Be careful where your water comes from, because contaminated water could contribute to heart issues, according to a new report.
Researchers from Hospital Hietzing in Austria recently conducted a study, published in the Circulation: Cardiovascular Imaging journal, to determine the association between heart damage and water contaminated by arsenic, a toxic metalloid.
To do so, they examined arsenic exposure by taking urine samples from 1,337 adults around 30 years old. They then evaluated the size, shape and function of their hearts using ultrasound. The subjects, who did not have diabetes or heart disease at the start of the assessment, were followed for five years.
After analyzing the results, they found the study participants had a 47% increased chance of thickening of the heart’s main pumping chamber. They also discovered there was 58% greater chance of thickening of the left ventricle for those with high blood pressure. Such structural changes could increase the risk of for future heart problems.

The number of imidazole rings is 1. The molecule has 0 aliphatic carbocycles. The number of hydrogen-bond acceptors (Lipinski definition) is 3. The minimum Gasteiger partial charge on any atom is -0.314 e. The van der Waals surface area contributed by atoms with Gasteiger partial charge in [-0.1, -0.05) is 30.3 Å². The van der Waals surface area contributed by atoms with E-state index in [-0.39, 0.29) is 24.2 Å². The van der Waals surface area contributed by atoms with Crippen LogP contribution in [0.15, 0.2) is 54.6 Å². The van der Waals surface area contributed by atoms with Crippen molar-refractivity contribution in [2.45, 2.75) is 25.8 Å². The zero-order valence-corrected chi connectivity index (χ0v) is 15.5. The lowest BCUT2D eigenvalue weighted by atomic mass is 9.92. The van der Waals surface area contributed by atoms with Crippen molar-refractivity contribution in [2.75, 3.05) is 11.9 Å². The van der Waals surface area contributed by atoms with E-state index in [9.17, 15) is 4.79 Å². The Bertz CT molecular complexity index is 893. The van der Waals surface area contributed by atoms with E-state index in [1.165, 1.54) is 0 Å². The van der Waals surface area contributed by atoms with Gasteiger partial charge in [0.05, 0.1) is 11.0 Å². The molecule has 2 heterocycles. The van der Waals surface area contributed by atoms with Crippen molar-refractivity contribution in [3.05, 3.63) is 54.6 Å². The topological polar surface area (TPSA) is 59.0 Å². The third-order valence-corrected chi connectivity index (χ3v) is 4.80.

“People drinking water from private wells, which are not regulated, need to be aware that arsenic may increase the risk for cardiovascular disease. Testing those wells is a critical first step to take action and prevent exposure,” coauthor Gernot Pichler said in a statement.
The team did acknowledge some limitations. They noted they had only one measure of arsenic exposure and did not have a long-term follow-up.
However, they believe their findings “are likely to be generalizable to millions of people in other rural locations exposed to low or moderate levels of arsenic in their water.”
They now hope their evaluations will encourage future studies on whether the changes are reversal. They also want to explore the potential health impact of reducing arsenic levels.
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